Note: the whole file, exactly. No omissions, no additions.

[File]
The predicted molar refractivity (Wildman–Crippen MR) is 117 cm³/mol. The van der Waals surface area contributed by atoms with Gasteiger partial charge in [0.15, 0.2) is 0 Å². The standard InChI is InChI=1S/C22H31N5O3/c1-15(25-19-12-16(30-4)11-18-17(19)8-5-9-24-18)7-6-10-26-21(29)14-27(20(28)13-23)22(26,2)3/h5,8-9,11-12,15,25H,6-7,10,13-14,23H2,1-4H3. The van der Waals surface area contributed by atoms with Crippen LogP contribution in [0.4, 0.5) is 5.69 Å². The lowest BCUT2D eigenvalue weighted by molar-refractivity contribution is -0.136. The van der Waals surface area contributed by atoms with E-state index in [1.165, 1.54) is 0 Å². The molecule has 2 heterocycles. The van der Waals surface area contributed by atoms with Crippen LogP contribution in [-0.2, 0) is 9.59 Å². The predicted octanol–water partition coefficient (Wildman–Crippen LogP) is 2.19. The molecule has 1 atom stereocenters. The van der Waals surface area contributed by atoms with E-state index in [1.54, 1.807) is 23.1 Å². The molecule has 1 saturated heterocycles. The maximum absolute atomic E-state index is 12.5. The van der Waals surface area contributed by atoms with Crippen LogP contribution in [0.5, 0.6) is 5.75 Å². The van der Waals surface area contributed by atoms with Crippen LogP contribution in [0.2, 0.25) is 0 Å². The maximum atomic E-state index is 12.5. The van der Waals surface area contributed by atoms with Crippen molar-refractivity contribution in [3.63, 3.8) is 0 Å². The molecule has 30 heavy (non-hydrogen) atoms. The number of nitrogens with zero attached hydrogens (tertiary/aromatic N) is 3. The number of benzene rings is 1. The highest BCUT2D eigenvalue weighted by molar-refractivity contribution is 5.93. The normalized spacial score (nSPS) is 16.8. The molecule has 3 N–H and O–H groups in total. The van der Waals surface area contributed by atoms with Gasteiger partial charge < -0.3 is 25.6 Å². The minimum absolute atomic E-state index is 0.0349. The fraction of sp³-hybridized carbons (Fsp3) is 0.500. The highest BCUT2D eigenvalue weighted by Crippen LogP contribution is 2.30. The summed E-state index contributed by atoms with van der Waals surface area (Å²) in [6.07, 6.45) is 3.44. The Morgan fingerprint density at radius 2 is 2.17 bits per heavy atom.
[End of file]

The predicted molar refractivity (Wildman–Crippen MR) is 117 cm³/mol. The van der Waals surface area contributed by atoms with Gasteiger partial charge in [0.15, 0.2) is 0 Å². The standard InChI is InChI=1S/C22H31N5O3/c1-15(25-19-12-16(30-4)11-18-17(19)8-5-9-24-18)7-6-10-26-21(29)14-27(20(28)13-23)22(26,2)3/h5,8-9,11-12,15,25H,6-7,10,13-14,23H2,1-4H3. The van der Waals surface area contributed by atoms with Crippen LogP contribution in [0.4, 0.5) is 5.69 Å². The lowest BCUT2D eigenvalue weighted by molar-refractivity contribution is -0.136. The van der Waals surface area contributed by atoms with E-state index in [1.165, 1.54) is 0 Å². The molecule has 2 heterocycles. The van der Waals surface area contributed by atoms with Crippen LogP contribution in [-0.2, 0) is 9.59 Å². The predicted octanol–water partition coefficient (Wildman–Crippen LogP) is 2.19. The molecule has 1 atom stereocenters. The van der Waals surface area contributed by atoms with E-state index in [1.54, 1.807) is 23.1 Å². The molecule has 1 saturated heterocycles. The maximum absolute atomic E-state index is 12.5. The van der Waals surface area contributed by atoms with Crippen LogP contribution in [0.5, 0.6) is 5.75 Å². The van der Waals surface area contributed by atoms with Crippen LogP contribution in [0.2, 0.25) is 0 Å². The maximum atomic E-state index is 12.5. The van der Waals surface area contributed by atoms with Crippen molar-refractivity contribution in [3.63, 3.8) is 0 Å². The molecule has 30 heavy (non-hydrogen) atoms. The number of nitrogens with zero attached hydrogens (tertiary/aromatic N) is 3. The number of benzene rings is 1. The highest BCUT2D eigenvalue weighted by molar-refractivity contribution is 5.93. The normalized spacial score (nSPS) is 16.8. The molecule has 3 N–H and O–H groups in total. The van der Waals surface area contributed by atoms with Gasteiger partial charge < -0.3 is 25.6 Å². The minimum absolute atomic E-state index is 0.0349. The fraction of sp³-hybridized carbons (Fsp3) is 0.500. The highest BCUT2D eigenvalue weighted by Crippen LogP contribution is 2.30. The summed E-state index contributed by atoms with van der Waals surface area (Å²) in [6.07, 6.45) is 3.44. The Morgan fingerprint density at radius 2 is 2.17 bits per heavy atom.